by Dave on October 27, 2009
In this scene from The Shining, Jack is in the bathroom with Delbert Grady, the Overlook’s former caretaker. Jack stands to our right and Mr. Grady to our left. The perspective created by the parallel rows of urinals, sinks, ceiling lights and orange paint focuses our attention on the two men.
Kubrick holds this shot as Mr. Grady denies his identity. Jack presses him with a cocky attitude. Then the perspective suddenly changes.
The tables are turned, both figuratively and in the shot. The men “switch sides” as Mr. Grady drops the charade and tells Jack, “You are the caretaker, sir. You have always been the caretaker.” The focus is sharpened with more urinals and sinks are in the shot. Jack’s cocky attitude is replaced with fear.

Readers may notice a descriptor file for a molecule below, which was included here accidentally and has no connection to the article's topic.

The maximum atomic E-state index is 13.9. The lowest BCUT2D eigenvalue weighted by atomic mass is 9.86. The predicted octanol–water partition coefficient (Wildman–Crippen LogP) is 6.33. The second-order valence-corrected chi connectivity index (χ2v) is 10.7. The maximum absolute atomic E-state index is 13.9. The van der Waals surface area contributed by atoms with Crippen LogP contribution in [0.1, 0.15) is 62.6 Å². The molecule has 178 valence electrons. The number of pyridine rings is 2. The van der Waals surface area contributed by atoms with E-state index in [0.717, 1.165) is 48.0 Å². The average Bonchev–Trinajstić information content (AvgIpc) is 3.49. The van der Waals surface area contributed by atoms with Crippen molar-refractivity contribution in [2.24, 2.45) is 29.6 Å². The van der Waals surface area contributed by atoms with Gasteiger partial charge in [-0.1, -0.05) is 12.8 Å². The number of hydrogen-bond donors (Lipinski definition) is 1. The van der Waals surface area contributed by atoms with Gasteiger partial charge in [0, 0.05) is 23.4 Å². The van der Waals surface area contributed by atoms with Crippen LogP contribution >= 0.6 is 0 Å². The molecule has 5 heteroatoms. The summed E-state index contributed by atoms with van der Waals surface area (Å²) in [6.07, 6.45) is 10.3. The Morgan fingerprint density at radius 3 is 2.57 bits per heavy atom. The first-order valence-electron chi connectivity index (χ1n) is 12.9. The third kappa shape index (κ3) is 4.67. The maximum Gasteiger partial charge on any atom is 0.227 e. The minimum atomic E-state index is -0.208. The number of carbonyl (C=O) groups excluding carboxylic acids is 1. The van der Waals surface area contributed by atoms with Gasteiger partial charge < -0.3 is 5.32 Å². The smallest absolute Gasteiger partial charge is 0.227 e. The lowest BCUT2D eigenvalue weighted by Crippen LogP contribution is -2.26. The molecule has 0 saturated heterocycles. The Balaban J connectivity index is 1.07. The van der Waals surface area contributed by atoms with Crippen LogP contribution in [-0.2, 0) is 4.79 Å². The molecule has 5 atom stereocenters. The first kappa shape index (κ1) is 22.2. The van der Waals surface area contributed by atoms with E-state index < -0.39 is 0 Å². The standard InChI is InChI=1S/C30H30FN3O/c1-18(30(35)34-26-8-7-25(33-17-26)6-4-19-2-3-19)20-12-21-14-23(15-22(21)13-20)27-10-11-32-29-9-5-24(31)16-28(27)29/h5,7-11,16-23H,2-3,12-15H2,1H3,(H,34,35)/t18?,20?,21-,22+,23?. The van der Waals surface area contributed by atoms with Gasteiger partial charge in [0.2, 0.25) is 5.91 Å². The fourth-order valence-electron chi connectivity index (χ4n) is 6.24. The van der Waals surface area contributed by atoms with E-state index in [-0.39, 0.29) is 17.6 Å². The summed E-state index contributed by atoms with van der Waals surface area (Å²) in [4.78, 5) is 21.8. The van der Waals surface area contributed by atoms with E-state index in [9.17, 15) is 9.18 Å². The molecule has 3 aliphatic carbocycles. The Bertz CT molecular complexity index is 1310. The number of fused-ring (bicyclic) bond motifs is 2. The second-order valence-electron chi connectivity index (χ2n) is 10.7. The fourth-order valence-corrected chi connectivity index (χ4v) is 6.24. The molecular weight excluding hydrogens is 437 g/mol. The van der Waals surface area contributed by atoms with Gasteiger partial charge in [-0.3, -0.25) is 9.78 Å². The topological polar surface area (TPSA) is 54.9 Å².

Now we’re in Jack’s intimate zone. He gives a nervous laugh and his confusion and anxiety are palpable.
Now we’re only a few feet from Mr. Grady. In these close shots the characters have a very personal conversation. Mr. Grady explains the threat posed by Danny, and suggests the “good talking to” that Jack ought to give Danny and his wife, Wendy. Jack admits that Danny is a “willful” boy and reveals a secret about Wendy.
It’s a gradual crescendo that uses cinematography beautifully to heighten the increasing intimacy of their relationship and conversation, and one of the reasons I love Kubrick’s work so much.